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Global Environmental Catastrophe Part 2: Air

Updated on December 1, 2016

Water and air, the two essential fluids on which all life depends, have become global garbage cans.

— Jacques-Yves Cousteau


The air around us is a mixture of gases, mainly nitrogen and oxygen, but containing much smaller amounts of water vapor, argon, and carbon dioxide, and very small amounts of other gases. Air also contains suspended dust, spores, and bacteria.

Clean air is very important for decent survival. Historical events have helped us to recognize the value of clean air. In 1952 in the British capital of London a smog covered the city for 5 days. The smog was so thick that it could be seen indoors and was accurately called the Big Smoke. Approximately 4000 people died and 100,000 more became very sick with infected respiratory tracts and other effects. This resulted primarily from burning coal intensively in response to colder than usual weather. What we learned from this event is that there is a very definite connection between air quality and health.

One hundred and fifty years ago, the monster began, this country had become a place of industry. Factories grew on the landscape like weeds. Trees fell, fields were up-ended, rivers blackened. The sky choked on smoke and ash, and the people did, too, spending their days coughing and itching, their eyes turned forever toward the ground. Villages grew into town, towns into cities. And people began to live on the earth rather than within it.

— Patrick Ness, A Monster Calls

L.A. California

Los Angeles Air Quality
Los Angeles Air Quality

China Air

Air Quality In Major Cities

Los Angeles, California violates federal air quality standards for ozone an average of 122 days a year. The rates of asthma in children have never been higher in Los Angeles. In Los Angeles county Black children have the highest rates of asthma (25%) compared to Hispanic children (8%), non-Hispanic White children (7%), and Asian/Pacific Islander children (4%). Air pollution is directly related to asthma.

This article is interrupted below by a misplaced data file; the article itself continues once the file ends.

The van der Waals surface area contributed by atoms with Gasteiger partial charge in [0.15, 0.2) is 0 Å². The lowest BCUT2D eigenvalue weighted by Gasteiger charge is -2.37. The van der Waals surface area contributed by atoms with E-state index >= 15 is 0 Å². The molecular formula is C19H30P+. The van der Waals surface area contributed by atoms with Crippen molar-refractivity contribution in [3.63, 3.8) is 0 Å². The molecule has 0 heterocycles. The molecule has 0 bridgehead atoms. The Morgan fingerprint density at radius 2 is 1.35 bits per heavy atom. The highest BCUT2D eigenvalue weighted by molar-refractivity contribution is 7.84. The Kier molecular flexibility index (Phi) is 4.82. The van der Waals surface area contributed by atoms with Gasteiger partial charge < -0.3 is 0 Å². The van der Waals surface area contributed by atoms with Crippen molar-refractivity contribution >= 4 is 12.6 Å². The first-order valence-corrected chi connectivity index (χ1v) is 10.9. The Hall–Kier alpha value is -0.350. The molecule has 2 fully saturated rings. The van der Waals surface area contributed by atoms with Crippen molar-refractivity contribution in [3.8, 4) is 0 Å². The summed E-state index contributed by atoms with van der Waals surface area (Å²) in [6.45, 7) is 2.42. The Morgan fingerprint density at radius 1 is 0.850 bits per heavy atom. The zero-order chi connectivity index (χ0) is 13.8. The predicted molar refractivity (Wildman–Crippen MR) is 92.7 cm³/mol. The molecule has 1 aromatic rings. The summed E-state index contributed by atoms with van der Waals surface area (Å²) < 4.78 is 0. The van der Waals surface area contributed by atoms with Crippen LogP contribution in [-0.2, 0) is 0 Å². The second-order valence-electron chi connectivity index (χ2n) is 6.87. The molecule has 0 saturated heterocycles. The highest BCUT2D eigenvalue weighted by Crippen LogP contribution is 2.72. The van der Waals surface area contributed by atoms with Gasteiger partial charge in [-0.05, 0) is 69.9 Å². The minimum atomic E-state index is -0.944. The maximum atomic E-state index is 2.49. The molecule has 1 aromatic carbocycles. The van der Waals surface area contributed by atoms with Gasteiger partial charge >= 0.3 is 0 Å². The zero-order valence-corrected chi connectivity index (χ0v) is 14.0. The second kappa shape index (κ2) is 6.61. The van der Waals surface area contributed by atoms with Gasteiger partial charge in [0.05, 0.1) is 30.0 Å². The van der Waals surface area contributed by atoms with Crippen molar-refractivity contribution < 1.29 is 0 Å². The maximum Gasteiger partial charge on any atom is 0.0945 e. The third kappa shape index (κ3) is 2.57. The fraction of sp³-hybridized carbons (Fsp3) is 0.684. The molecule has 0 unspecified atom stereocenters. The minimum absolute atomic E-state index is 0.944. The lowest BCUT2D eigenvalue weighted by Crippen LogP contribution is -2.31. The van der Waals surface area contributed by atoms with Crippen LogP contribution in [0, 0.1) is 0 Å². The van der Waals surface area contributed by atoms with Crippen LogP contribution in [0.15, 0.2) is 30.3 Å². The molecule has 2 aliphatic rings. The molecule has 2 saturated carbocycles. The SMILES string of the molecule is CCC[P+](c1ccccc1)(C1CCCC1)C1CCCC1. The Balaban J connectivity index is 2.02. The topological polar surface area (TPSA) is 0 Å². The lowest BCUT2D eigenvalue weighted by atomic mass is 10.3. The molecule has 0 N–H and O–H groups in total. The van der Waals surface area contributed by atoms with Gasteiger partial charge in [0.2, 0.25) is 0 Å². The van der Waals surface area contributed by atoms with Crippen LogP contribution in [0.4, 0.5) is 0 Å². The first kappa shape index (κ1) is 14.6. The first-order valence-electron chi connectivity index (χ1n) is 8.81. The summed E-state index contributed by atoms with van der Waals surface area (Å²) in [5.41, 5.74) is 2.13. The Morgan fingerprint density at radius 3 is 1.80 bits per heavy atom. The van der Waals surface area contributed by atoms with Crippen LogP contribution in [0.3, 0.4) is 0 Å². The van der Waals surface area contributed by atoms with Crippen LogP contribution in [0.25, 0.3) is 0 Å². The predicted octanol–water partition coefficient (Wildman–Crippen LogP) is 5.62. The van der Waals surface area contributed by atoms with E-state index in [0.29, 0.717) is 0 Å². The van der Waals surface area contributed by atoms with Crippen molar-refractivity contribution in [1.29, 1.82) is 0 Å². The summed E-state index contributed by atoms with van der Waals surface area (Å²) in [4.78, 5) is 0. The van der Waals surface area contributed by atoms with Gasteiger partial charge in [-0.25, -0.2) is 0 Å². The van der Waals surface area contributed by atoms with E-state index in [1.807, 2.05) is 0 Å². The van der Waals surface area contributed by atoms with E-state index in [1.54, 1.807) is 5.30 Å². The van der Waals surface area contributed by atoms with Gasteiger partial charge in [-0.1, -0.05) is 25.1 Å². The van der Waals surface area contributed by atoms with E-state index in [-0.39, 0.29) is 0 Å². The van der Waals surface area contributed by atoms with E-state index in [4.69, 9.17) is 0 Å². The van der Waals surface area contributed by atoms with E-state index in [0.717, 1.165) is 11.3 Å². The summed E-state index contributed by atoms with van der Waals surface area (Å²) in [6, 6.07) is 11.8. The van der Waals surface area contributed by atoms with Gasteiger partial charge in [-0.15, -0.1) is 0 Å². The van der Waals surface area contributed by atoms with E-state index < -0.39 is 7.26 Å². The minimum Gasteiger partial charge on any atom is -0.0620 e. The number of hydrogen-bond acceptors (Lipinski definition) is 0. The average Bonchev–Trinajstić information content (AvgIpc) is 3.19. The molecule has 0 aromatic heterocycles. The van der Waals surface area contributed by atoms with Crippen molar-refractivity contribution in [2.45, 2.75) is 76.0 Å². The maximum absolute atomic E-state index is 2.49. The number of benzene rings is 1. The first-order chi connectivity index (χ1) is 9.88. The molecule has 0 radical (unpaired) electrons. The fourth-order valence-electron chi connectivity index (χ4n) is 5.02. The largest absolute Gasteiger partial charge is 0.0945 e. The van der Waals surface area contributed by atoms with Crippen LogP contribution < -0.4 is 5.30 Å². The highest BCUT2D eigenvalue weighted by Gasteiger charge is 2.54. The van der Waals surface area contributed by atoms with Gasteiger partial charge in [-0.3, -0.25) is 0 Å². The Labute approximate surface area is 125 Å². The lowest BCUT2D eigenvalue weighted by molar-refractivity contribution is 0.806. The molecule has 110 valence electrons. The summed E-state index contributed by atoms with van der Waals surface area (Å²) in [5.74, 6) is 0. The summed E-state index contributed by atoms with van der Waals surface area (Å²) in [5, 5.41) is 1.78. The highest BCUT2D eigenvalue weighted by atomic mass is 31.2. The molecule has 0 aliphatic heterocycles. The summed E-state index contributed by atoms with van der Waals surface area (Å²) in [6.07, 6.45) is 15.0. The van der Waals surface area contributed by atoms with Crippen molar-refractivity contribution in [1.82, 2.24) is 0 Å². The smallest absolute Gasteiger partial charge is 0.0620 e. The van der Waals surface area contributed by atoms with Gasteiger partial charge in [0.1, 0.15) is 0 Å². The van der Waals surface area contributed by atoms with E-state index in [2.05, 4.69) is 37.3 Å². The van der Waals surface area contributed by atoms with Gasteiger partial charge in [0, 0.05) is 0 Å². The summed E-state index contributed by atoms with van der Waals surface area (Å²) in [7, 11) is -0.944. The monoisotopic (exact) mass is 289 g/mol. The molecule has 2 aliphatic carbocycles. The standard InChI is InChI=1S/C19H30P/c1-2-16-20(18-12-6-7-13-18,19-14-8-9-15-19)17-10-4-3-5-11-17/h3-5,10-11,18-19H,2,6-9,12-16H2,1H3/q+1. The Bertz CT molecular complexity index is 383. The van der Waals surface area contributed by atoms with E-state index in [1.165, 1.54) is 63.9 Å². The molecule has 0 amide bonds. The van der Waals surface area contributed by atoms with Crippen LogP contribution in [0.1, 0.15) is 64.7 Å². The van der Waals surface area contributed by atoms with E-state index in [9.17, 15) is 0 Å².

In China air pollution has become very excessive. A 2015 report from the University of California at Berkeley estimated that 1.6 million people in China die each year from heart, lung and stroke problems because of polluted air. So on average 4000 people die everyday from poor air quality.

The World Health Oganization found that 80% of people living in urban areas which monitor air quality are exposed to air below the organizations health standards. That's a staggering fact when you stop and think about it. That means that billions of people are living in areas with air detrimental to their health. In fact, now take a breath because this figure is terrifying, 92% of the worlds population lives in areas with highly polluted low quality air. Ninety-two percent of people are living without being able to walk outside and just take a nice breath of air. Imagine that for a moment. You get out of a stressful meeting and want to just get some air, you go outside and its more stuffy than inside. You're playing sports and you're huffing and puffing carcinogenic gases. It's really awful.